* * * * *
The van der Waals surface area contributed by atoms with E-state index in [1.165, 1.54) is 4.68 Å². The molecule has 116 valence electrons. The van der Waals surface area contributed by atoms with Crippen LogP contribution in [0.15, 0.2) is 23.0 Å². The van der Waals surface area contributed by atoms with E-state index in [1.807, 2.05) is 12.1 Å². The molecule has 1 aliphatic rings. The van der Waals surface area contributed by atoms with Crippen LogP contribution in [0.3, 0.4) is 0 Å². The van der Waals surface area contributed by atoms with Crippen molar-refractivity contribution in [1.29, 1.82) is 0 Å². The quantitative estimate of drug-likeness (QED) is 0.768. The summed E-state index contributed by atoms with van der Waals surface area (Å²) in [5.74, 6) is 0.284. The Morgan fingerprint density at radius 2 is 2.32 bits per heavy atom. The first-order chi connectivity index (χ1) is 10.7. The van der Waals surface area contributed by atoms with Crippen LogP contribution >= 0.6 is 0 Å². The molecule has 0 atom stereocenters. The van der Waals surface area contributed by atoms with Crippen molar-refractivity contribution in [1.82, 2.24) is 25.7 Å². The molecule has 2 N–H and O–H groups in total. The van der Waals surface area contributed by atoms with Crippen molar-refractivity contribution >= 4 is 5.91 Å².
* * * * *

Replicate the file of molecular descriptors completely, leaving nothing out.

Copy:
The van der Waals surface area contributed by atoms with E-state index in [1.165, 1.54) is 4.68 Å². The molecule has 116 valence electrons. The van der Waals surface area contributed by atoms with Crippen LogP contribution in [0.15, 0.2) is 23.0 Å². The van der Waals surface area contributed by atoms with E-state index in [1.807, 2.05) is 12.1 Å². The molecule has 1 aliphatic rings. The van der Waals surface area contributed by atoms with Crippen LogP contribution in [0.3, 0.4) is 0 Å². The van der Waals surface area contributed by atoms with Crippen molar-refractivity contribution in [1.29, 1.82) is 0 Å². The quantitative estimate of drug-likeness (QED) is 0.768. The summed E-state index contributed by atoms with van der Waals surface area (Å²) in [5.74, 6) is 0.284. The Morgan fingerprint density at radius 2 is 2.32 bits per heavy atom. The first-order chi connectivity index (χ1) is 10.7. The van der Waals surface area contributed by atoms with Crippen LogP contribution >= 0.6 is 0 Å². The molecule has 0 atom stereocenters. The van der Waals surface area contributed by atoms with Crippen molar-refractivity contribution in [1.82, 2.24) is 25.7 Å². The molecule has 2 N–H and O–H groups in total. The van der Waals surface area contributed by atoms with Crippen molar-refractivity contribution >= 4 is 5.91 Å².